Charles Harpur

(23 January 1813 – 10 June 1868 / Windsor, New South Wales)

The Creek Of The Four Graves [late Version] - Poem by Charles Harpur

A settler in the olden times went forth
With four of his most bold and trusted men
Into the wilderness—went forth to seek
New streams and wider pastures for his fast
Increasing flocks and herds. O’er mountain routes
And over wild wolds clouded up with brush,
And cut with marshes perilously deep,—
So went they forth at dawn; at eve the sun,
That rose behind them as they journeyed out,
Was firing with his nether rim a range
Of unknown mountains, that like ramparts towered
Full in their front. and his last glances fell
Into the gloomy forest’s eastern glades
In golden gleams, like to the Angel’s sword,
And flashed upon the windings of a creek
That noiseless ran betwixt the pioneers
And those new Apennines—ran, shaded o’er
With boughs of the wild willow, hanging mixed
From either-bank, or duskily befringed
With upward tapering feathery swamp-oaks,
The sylvan eyelash always of remote
Australian waters, whether gleaming still
In lake or pool, or bickering along,
Between the marges of some eager stream.
Before them, thus extended, wilder grew
The scene each moment and more beautiful;
For when the sun was all but sunk below
Those barrier mountains, in the breeze that o’er
Their rough enormous backs deep-fleeced with wood
Came whispering down, the wide up-slanting sea
Of fanning leaves in the descending rays
Danced dazzlingly, tingling as if the trees
Thrilled to the roots for very happiness.

But when the sun had wholly disappeared
Behind those mountains—O what words, what hues
Might paint the wild magnificence of view
That opened westward! Out extending, lo!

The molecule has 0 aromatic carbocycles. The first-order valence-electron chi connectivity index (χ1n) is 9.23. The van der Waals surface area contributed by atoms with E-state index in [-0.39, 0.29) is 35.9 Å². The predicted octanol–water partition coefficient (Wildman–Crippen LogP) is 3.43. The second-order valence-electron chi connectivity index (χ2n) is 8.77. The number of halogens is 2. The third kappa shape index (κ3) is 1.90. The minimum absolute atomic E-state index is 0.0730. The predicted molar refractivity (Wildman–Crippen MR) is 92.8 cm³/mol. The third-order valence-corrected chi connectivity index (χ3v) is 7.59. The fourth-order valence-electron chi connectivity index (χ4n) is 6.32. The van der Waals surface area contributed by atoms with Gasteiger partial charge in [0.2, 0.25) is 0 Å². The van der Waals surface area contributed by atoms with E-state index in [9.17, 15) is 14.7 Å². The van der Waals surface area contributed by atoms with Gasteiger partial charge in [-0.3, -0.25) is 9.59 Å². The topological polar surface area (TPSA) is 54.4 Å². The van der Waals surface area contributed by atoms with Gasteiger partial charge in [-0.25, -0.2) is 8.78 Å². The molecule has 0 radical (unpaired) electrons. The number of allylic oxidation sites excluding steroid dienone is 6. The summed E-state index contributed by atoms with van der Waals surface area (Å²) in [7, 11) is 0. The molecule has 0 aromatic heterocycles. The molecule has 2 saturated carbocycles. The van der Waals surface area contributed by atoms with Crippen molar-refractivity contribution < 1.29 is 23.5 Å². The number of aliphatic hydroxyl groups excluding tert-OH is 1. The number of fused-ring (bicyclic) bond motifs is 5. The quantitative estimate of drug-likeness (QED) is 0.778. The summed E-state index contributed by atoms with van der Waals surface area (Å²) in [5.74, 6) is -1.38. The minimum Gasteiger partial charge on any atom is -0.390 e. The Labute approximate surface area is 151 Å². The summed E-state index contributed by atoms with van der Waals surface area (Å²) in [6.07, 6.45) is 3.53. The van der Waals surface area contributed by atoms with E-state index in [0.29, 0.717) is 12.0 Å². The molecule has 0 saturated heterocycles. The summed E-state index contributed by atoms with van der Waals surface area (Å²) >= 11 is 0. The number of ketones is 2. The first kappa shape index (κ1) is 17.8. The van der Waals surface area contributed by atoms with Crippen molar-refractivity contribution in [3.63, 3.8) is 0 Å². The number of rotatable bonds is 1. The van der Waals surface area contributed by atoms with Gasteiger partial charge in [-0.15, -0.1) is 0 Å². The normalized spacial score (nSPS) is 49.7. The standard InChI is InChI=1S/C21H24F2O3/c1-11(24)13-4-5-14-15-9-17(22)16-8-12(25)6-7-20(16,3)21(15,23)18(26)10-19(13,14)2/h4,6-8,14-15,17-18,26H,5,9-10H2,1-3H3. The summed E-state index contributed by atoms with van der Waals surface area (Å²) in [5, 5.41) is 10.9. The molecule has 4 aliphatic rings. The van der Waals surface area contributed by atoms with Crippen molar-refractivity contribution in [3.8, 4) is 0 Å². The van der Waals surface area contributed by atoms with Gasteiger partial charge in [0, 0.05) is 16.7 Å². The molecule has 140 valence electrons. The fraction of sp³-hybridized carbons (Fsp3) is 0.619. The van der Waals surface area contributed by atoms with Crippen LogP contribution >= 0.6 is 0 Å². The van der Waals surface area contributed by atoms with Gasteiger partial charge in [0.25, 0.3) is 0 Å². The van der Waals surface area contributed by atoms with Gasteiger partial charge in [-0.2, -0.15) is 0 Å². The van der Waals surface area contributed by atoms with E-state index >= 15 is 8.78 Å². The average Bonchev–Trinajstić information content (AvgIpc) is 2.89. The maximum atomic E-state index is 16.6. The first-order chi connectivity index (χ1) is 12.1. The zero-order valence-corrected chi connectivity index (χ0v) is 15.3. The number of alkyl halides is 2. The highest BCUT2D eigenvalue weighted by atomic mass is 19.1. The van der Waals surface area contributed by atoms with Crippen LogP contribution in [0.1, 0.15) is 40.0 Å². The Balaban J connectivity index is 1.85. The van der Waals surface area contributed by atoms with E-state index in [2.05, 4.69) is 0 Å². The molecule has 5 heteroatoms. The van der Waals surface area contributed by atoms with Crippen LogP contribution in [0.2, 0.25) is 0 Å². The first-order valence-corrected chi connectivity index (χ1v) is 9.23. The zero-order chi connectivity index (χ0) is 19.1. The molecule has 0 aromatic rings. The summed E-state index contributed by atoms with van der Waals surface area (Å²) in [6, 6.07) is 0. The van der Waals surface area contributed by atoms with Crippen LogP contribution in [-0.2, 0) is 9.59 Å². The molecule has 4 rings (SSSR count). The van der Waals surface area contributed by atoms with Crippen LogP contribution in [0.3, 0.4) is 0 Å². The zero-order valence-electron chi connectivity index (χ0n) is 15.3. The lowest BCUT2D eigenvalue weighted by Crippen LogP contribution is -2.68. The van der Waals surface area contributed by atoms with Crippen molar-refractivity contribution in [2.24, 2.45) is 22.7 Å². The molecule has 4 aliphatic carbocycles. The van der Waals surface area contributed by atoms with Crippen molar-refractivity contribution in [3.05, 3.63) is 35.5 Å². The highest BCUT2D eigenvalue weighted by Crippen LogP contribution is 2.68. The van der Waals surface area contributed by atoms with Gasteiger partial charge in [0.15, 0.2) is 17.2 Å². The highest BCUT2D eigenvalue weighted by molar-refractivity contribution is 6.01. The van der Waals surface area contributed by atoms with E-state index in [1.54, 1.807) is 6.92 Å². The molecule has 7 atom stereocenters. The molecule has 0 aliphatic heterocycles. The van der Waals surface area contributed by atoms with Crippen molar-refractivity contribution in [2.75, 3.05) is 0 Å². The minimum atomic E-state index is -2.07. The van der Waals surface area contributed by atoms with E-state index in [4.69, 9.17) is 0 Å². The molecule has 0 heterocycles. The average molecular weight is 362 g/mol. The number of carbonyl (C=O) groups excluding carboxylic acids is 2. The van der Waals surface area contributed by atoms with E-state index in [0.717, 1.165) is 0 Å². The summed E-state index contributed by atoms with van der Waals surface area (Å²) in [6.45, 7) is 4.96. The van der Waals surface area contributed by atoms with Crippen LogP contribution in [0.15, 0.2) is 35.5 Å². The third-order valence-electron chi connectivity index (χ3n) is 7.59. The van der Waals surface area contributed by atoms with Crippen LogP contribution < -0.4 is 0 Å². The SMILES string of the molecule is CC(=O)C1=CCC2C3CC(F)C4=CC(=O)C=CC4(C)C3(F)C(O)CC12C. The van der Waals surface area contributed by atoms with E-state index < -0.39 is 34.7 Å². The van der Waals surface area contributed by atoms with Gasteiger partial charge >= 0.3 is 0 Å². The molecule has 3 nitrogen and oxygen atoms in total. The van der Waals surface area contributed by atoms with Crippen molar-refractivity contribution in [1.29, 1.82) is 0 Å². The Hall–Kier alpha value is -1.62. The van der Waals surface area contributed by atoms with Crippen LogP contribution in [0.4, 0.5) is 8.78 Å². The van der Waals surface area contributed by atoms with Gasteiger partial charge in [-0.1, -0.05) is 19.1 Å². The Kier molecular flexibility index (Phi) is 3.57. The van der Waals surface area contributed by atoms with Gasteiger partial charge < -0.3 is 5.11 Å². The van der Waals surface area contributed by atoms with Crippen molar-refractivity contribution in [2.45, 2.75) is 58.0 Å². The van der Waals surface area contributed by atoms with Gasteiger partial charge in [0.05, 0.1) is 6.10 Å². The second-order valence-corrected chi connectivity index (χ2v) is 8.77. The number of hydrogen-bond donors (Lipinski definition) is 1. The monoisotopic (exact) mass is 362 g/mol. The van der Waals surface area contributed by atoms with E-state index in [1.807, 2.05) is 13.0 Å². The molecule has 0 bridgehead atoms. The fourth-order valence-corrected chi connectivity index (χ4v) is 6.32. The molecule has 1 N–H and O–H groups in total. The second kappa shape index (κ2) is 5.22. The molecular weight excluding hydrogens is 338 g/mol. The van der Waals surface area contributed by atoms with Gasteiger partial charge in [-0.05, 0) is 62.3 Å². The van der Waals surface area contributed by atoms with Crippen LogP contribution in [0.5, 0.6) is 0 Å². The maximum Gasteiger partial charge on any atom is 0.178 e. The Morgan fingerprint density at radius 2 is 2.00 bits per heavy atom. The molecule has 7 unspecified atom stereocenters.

The heights rose crowding, with their summits all
Dissolving as it seemed, and partly lost
In the exceeding radiancy aloft;
And thus transfigured, for awhile they stood
Like a great company of archaeons, crowned
With burning diadems, and tented o’er
With canopies of purple and of gold.

Here halting wearied now the sun was set,
Our travellers kindled for their first night’s camp
A brisk and crackling fire, which seemed to them,
A wilder creature than ’twas elsewhere wont,
Because of the surrounding savageness.
And as they supped, birds of new shape and plume
And wild strange voice came by; and up the steep
Between the climbing forest growths they saw
Perched on the bare abutments of the hills,
Where haply yet some lingering gleam fell through,
The wallaroo1 look forth. Eastward at last
The glow was wasted into formless gloom,
Night’s front; then westward the high massing woods
Steeped in a swart but mellow Indian hue,
A deep dusk loveliness, lay ridged and heaped,
Only the more distinctly for their shade,
Against the twilight hearen—a cloudless depth,
Yet luminous with sunset’s fading glow;
And thus awhile in the lit dusk they seemed
To hang like mighty pictures of themselves
In the still chambers of some vaster world.

At last, the business of the supper done,
The echoes of the solitary place
Came as in sylvan wonder wide about
To hear and imitate the voices strange,
Within the pleasant purlieus of the fire
Lifted in glee; but to be hushed erelong,
As with the darkness of the night there came
O’er the adventurers, each and all, some sense
Of danger lurking in its forest lairs.

But, nerved by habit, they all gathered round
About the well-built fire, whose nimble tongues
Sent up continually a strenuous roar
Of fierce delight, and from their fuming pipes
Drawing rude comfort, round the pleasant light
With grave discourse they planned their next day’s deeds.
Wearied at length, their couches they prepared
Of rushes, and the long green tresses pulled
From the bent boughs of the wild willows near;
Then the four men stretched out their tired limbs
Under the dark arms of the forest trees
That mixed aloft, high in the starry air,
In arcs and leafy domes whose crossing curves,
Blended with denser intergrowth of sprays,
Were seen, in mass traced out against the clear
Wide gaze of heaven; and trustful of the watch